At such small scales, often referred to as micro turbines, you need such high rotational speed to overcome the losses from larger gaps and the shorter working distances. From my understanding, you still get similar tip velocities as you would in a larger turbine.

Now, contrary to a lot of people’s understanding, gas turbines don’t actually squeeze the air flowing into them, not like they think. You’re accelerating the airflow and reducing the cross-section of the airflow path to maintain ambient pressure. Then as the air leaves the compressor, it hits a diffuser that expands and decelerates the airflow, causing your pressure rise needed for the combustion and turbine sections to work correctly. Turbines can be optimized for maximizing the velocity of the exhaust, as on a turbojet engine, for extracting as much energy from the exhaust as possible and leaving it as close to ambient pressure and velocity as possible, as in a turboshaft, or something in between, like a turbofan or turboprop. You’re looking for more towards the turboshaft arrangement, if I’m understanding correctly. And that’s going to be really tough at a hobbyist/DIYer level. Especially if you’re aiming for low pressures and low speeds. And that’s not getting into the whole mess of fuel selection, designing a metering and delivery system, developing a heat exchanger for cogeneration of heat and power… It’s going to be a massive challenge.

Honestly, for the scale and use case you’re talking about, I would suggest a Stirling cycle. They’re actually pretty easy to make in a garage/DIY shop, albeit with less than ideal efficiency, but you can certainly upgrade it or replace it easily enough. And since they’re effectively an external combustion engine, you can run it on a wide range of fuels, with differing levels of efficiency.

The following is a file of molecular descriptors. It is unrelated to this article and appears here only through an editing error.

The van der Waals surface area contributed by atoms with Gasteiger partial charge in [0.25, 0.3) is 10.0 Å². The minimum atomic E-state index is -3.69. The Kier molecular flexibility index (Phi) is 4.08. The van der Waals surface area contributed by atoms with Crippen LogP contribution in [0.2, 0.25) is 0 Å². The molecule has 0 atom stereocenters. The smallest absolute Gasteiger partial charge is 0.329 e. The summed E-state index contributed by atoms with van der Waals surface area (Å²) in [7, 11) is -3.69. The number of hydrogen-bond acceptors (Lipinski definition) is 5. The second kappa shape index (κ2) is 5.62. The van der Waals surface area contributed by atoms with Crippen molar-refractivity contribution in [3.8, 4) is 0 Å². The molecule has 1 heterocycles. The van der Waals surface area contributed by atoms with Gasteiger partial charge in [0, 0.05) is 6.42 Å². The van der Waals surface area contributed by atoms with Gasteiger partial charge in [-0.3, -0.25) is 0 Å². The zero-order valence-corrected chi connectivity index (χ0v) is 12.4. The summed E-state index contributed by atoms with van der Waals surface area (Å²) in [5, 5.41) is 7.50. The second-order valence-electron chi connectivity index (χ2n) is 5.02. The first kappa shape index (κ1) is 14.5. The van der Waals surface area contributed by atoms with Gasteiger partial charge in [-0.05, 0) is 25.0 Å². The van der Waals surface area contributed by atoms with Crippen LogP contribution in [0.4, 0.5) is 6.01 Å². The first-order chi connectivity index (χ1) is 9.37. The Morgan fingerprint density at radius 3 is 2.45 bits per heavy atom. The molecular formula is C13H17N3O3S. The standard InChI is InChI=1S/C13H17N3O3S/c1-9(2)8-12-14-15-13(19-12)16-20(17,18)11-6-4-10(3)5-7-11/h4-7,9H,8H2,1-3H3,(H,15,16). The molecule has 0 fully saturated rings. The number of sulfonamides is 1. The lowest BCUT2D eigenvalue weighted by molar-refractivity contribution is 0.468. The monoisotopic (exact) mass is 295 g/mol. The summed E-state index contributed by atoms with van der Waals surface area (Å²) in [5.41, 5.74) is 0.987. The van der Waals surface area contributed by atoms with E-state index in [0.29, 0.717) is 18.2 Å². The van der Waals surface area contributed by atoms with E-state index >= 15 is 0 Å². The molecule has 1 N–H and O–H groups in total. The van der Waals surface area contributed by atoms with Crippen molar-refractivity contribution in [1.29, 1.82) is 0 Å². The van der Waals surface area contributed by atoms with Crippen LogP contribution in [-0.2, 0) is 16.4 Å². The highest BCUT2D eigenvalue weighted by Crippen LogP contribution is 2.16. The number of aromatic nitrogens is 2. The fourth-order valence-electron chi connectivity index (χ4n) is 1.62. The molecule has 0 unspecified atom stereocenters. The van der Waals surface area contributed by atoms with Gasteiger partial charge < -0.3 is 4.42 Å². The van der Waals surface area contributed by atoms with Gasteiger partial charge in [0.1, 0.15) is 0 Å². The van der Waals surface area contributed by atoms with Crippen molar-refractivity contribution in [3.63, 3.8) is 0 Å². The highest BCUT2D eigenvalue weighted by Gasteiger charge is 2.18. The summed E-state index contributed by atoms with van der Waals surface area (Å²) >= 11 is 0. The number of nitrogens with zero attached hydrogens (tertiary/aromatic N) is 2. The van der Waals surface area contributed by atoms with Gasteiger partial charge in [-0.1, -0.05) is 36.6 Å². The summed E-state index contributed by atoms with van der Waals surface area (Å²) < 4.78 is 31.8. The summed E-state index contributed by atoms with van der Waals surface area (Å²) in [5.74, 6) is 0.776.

I totally understand the appeal of the gas turbine approach. There’s a definite “rule of cool” aspect to it. But I strongly suspect that you’re better off pursuing a Stirling engine.
 
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  • #4
jsh111 said:
The idea is to have heat and small power generation in disaster situations where biomass or combustible oils are available, but more refined fuels are not.
For liquid fuels, I would suggest a lower technology, in the form of an old style diesel engine, without the common rail injection that now requires highly refined fuel.

To include solid fuels, take the advice of Flyboy.
Flyboy said:
I totally understand the appeal of the gas turbine approach. There’s a definite “rule of cool” aspect to it. But I strongly suspect that you’re better off pursuing a Stirling engine.

Any solution must be routinely operated to verify functionality and operator training in maintenance and in the preparation of the different possible fuels.
 
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  • #5
jsh111 said:
The idea is to have heat and small power generation in disaster situations where biomass or combustible oils are available, but more refined fuels are not
What about the good* old wood gasification paired with gasoline engines?

Dirty, polluting, damaging and dangerous, but has really low requirements and totally DIY without much fuss.
Also plenty of example projects, starting from wood-powered lawnmowers to electricity generation.

* well, actually there is nothing 'good' with it apart from the fact that it works with everything, from dry grass to leftover wood crumblings from the last century...
 
  • #6
Small turbines are plagued by issues caused by boundary layers. As they are caused by surface area small diameters have a larger boundary layer ratio than large diameter. With a homemade jet engine using a turbo the turbine has to produce 105 hp to drive the compressor fast enough to cause enough compression of the air. From memory it’s 40 psi at about 65000 rpm burning 6.5 gallons of diesel an hour to provide 56 lbs of thrust or 52 hp if it was coupled to a freepower turbine. Really bad efficiency caused by the work needed to be done by the compressor due to flow issues using smaller diameters and boundary layer issues.